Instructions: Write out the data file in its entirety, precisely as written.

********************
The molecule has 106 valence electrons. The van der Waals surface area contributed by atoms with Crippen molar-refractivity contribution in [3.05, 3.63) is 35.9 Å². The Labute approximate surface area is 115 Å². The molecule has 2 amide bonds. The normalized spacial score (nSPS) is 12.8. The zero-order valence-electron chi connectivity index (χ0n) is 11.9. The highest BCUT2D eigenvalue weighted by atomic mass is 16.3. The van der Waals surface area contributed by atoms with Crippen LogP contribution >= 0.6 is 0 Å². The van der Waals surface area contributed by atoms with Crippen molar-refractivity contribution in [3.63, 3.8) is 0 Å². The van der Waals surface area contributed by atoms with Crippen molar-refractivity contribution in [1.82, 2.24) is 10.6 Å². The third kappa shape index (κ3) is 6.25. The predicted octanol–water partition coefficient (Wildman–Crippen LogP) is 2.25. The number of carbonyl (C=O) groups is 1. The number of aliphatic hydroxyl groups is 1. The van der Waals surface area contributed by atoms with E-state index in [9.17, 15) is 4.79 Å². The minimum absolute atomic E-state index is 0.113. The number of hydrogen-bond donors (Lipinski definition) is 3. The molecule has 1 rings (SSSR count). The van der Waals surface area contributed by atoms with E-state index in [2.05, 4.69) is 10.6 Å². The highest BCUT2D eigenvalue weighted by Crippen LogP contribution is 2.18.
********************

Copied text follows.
The molecule has 106 valence electrons. The van der Waals surface area contributed by atoms with Crippen molar-refractivity contribution in [3.05, 3.63) is 35.9 Å². The Labute approximate surface area is 115 Å². The molecule has 2 amide bonds. The normalized spacial score (nSPS) is 12.8. The zero-order valence-electron chi connectivity index (χ0n) is 11.9. The highest BCUT2D eigenvalue weighted by atomic mass is 16.3. The van der Waals surface area contributed by atoms with Crippen LogP contribution >= 0.6 is 0 Å². The van der Waals surface area contributed by atoms with Crippen molar-refractivity contribution in [3.63, 3.8) is 0 Å². The van der Waals surface area contributed by atoms with Crippen molar-refractivity contribution in [1.82, 2.24) is 10.6 Å². The third kappa shape index (κ3) is 6.25. The predicted octanol–water partition coefficient (Wildman–Crippen LogP) is 2.25. The number of carbonyl (C=O) groups is 1. The number of aliphatic hydroxyl groups is 1. The van der Waals surface area contributed by atoms with E-state index in [9.17, 15) is 4.79 Å². The minimum absolute atomic E-state index is 0.113. The number of hydrogen-bond donors (Lipinski definition) is 3. The molecule has 1 rings (SSSR count). The van der Waals surface area contributed by atoms with E-state index in [2.05, 4.69) is 10.6 Å². The highest BCUT2D eigenvalue weighted by Crippen LogP contribution is 2.18.